Anything But Typical tells the story of Jason Blake, a 12-year-old boy living in a ‘neurotypical’ world. Diagnosed with autism at a young age, Jason has struggled socially to fit in with the other students in his classes.
From the beginning of the book, he captures your attention with his words, with his story as he puts it.
When it comes to writing, Jason is a whiz, and the words come out easily. Online he posts most of his fiction on a website called Storyboard. There he comes across a girl named PhoenixBird, who he quickly becomes good friends with. But when faced with the opportunity to meet Rebecca, PhoenixBird’s real name, he is faced with thinking of who she will see first. Will she see the autism, or who Jason really is? If you’d like to fall in love with this cast of wonderfully developed characters, check out Anything But Typical by Nora Raleigh Baskin.
Fairfax City in Virginia is now home a shop that’s truly special, in more ways than you might think. Walk through the doors of Cameron’s Coffee & Chocolates and you’re in for a surprise. The shop is named after Cameron Graham, a girl who loves to bake and dip chocolates. Besides combining two of the greatest things ever invented, coffee and chocolate, the shop has made it its mission to create a place that offers opportunities to people who have disabilities just like Cameron. The shop opened October 1st, and half of the employees are made up of individuals with disabilities.
The shop was opened by Cameron’s parents, Ellen and Jim Graham. Their daughter, Cameron, was born with intellectual disabilities and attended a local high school and training center until she aged out of the FCPS system. Cameron first began her journey in the culinary arts at Chilmark Chocolates in Martha’s Vineyard. Chilmark Chocolates was the inspiration for Cameron’s shop, which employed individuals with disabilities as well. They spent their days baking delicious treats and dipping chocolates, a job Cameron really enjoyed. Continue reading "Coffee and Chocolate Have Never Been More Special"→
One of America’s favorite pastimes is baseball. The Miracle League brings the sport to children and young adults who have disabilities. The idea for the Miracle League came about in 1997 when Coach Eddie Bagwell invited his team member’s sibling, who had a disability, to play on their team. The ball kept rolling in 1998 and the Coach continued to invite children with disabilities to play baseball. The first year produced 35 players. By 1999, the team expanded to more than 50 players. It was during this baseball season that the team knew they had something special and had to continue to grow; there was a need to open the door to other disabled children to participate in team sports. The Miracle League was formed and in April 2000, a fully accessible, custom-designed sports complex was open for business.
The complex was funded by a non-profit, the Rotary Miracle League Fund, Inc., whose objectives are to raise funds to build accessible complexes and to help bring Miracle Leagues across the country. The Miracle League was the first of its kind so it created a model of its own. The kids can wear uniforms, every player bats once an inning, players are safe on bases, all players score runs before the inning is over, and each team and player wins every game. The community comes together as “buddies” to assist players.
Since 2002, the popularity of the Miracle League caught the eye of local and national media attention. They were featured in local papers and television networks such as NBC, ABC, FOX, and other Atlanta affiliates. Nationally the Miracle League was featured on CNN, MSNBC, Fox Sports, and HBO’s Real Sports. Editorial pieces include People, Family Circle, Rotary International magazines, Paula Deen, TIME, Sports Illustrated, among others. The Miracle League also won many awards including the prestigious Martin Luther King Humanitarian Award and being inducted into The Baseball Hall of Fame in 2006.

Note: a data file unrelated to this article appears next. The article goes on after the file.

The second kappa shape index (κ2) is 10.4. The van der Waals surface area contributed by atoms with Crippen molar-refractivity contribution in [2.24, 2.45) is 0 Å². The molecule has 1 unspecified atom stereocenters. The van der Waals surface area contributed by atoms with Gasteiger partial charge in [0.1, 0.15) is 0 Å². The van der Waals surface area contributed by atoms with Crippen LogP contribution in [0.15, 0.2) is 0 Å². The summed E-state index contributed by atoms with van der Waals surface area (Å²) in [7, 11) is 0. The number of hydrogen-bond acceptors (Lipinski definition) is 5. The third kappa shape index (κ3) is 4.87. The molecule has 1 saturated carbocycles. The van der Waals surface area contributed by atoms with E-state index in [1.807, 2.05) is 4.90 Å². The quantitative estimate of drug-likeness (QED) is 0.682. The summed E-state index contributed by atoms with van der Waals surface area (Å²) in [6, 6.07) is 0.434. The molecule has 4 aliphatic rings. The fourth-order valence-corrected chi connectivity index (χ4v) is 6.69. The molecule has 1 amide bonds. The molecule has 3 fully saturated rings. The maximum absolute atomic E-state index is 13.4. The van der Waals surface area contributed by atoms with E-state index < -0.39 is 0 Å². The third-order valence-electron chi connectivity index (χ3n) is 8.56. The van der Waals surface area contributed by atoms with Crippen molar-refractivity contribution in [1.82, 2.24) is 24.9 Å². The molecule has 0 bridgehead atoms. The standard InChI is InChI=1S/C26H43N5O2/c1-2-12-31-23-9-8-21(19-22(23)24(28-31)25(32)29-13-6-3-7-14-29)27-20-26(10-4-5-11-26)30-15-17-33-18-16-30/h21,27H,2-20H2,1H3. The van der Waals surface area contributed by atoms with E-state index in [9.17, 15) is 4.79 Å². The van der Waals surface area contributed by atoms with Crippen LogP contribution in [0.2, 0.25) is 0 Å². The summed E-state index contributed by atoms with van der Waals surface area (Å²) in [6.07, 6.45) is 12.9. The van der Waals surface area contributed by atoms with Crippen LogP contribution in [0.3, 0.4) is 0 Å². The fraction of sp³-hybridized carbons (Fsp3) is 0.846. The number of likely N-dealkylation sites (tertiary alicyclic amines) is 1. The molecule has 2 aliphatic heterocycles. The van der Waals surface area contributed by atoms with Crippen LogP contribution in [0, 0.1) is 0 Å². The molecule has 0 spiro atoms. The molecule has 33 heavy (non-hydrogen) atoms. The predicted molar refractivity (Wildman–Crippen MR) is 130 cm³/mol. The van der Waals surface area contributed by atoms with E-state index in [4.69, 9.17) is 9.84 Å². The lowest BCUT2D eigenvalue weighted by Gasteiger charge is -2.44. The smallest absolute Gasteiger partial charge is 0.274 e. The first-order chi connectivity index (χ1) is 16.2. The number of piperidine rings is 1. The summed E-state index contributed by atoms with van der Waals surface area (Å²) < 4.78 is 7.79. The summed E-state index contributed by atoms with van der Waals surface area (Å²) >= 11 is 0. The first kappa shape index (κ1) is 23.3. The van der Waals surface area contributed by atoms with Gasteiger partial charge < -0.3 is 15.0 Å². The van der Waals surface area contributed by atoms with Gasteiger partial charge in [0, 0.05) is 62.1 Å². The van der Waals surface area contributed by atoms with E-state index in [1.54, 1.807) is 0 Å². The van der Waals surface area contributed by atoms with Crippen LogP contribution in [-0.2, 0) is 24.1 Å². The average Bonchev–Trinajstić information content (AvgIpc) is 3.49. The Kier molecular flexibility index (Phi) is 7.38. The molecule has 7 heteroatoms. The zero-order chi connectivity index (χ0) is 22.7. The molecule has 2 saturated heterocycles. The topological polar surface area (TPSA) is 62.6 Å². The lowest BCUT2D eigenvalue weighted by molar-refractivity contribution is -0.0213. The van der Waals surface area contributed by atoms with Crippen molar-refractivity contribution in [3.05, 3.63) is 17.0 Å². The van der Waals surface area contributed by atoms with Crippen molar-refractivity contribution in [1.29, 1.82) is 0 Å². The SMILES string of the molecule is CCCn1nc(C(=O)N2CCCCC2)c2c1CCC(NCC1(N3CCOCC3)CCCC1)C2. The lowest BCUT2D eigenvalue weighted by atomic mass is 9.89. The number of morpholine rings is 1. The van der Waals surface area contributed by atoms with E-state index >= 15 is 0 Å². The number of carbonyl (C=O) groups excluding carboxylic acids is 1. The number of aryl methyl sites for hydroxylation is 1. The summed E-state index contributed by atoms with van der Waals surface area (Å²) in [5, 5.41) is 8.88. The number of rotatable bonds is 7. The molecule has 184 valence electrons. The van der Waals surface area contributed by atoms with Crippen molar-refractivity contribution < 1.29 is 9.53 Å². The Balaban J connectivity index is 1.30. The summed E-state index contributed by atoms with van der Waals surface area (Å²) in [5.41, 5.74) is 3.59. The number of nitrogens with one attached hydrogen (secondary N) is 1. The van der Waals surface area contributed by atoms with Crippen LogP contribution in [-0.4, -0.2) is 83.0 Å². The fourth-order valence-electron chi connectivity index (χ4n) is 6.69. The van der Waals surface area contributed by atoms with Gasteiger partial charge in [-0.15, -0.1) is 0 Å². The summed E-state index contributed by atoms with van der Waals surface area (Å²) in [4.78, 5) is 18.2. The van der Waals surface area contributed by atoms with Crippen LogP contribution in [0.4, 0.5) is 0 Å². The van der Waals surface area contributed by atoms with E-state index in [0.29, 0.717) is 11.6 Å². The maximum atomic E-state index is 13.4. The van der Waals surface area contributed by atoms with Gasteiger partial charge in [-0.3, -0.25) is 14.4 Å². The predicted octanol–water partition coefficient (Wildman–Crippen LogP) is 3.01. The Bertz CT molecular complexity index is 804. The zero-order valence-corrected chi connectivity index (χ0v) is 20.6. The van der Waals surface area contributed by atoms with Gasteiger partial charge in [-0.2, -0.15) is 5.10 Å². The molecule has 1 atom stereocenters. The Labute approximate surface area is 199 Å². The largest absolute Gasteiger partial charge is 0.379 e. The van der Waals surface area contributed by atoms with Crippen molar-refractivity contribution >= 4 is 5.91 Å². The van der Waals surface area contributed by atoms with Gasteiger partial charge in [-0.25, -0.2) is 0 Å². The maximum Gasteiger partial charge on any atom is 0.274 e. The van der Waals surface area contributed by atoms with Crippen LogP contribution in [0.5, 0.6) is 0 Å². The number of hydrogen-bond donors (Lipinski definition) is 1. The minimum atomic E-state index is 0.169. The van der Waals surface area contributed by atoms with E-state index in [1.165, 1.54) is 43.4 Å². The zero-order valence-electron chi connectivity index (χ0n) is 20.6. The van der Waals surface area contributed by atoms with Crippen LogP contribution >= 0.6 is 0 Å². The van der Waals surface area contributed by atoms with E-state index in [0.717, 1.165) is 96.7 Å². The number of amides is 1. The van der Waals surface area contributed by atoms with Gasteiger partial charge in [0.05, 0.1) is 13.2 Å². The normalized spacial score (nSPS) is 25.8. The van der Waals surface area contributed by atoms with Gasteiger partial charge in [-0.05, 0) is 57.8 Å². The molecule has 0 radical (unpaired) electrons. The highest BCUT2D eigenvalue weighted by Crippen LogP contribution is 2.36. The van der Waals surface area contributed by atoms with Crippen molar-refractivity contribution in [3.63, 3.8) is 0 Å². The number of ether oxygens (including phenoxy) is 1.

There are 250 Miracle League Organizations across the country including Puerto Rico, Canada and Australia. To find out if a league already exists in your community or to start a league, contact Diane Alford Diane@miracleleague.com or Stephanie Davis Stephanie@miracleleague.com at the Miracle League World Headquarters located in Georgia, office 770-760-1933.
This is no ordinary league; they do extraordinary things.
MARK YOUR CALENDARS NOW FOR SUNDAY, AUGUST 11, 2013.
50TH ANNIVERSARY BANQUET
IS ONE CELEBRATION
YOU WON’T WANT TO MISS!
Fifty years is no small feat for any marriage, friendship, business or nonprofit! So when one considers the odds of McGuire Memorial’s astonishing success over the past half century, it should come as no surprise that Sister Thaddeus envisioned a year-long celebration of retrospectives, tributes and gratitude.
“We are extremely excited about all the events and materials we have in development to celebrate this marvelous golden anniversary,” enthuses Sister Thaddeus, President and CEO of McGuire Memorial. “It is a time of profound thanks as well as solemn praise while we honor those who played pivotal roles in our glorious development. And lest we forget, it’s also a time to party with all the requisite pomp and recognition a half century of service so richly deserves.”
Centered around the theme “A Celebration of Gratitude … Memories of the Heart,” an entire year of celebratory events is scheduled to remind those who work and live at McGuire, as well as those who support our human service mission, of the extraordinary things that have been accomplished in the name of St. Francis of Assisi, Blessed Mary Angela, St. Felix of Cantalice and all who inspired McGuire’s God-given ministry.
To do this, McGuire Memorial launched its sweeping celebration on August 24th with a commemorative candle lighting ceremony. Over the next 12 months, employees and/or visitors can expect to see 5Oth anniversary signage, daily candle lighting ceremonies, continuous media coverage, special tree plantings, rose gardens, a car cruise … Something to pique everyone’s interest and abundant opportunity for supporters to get involved.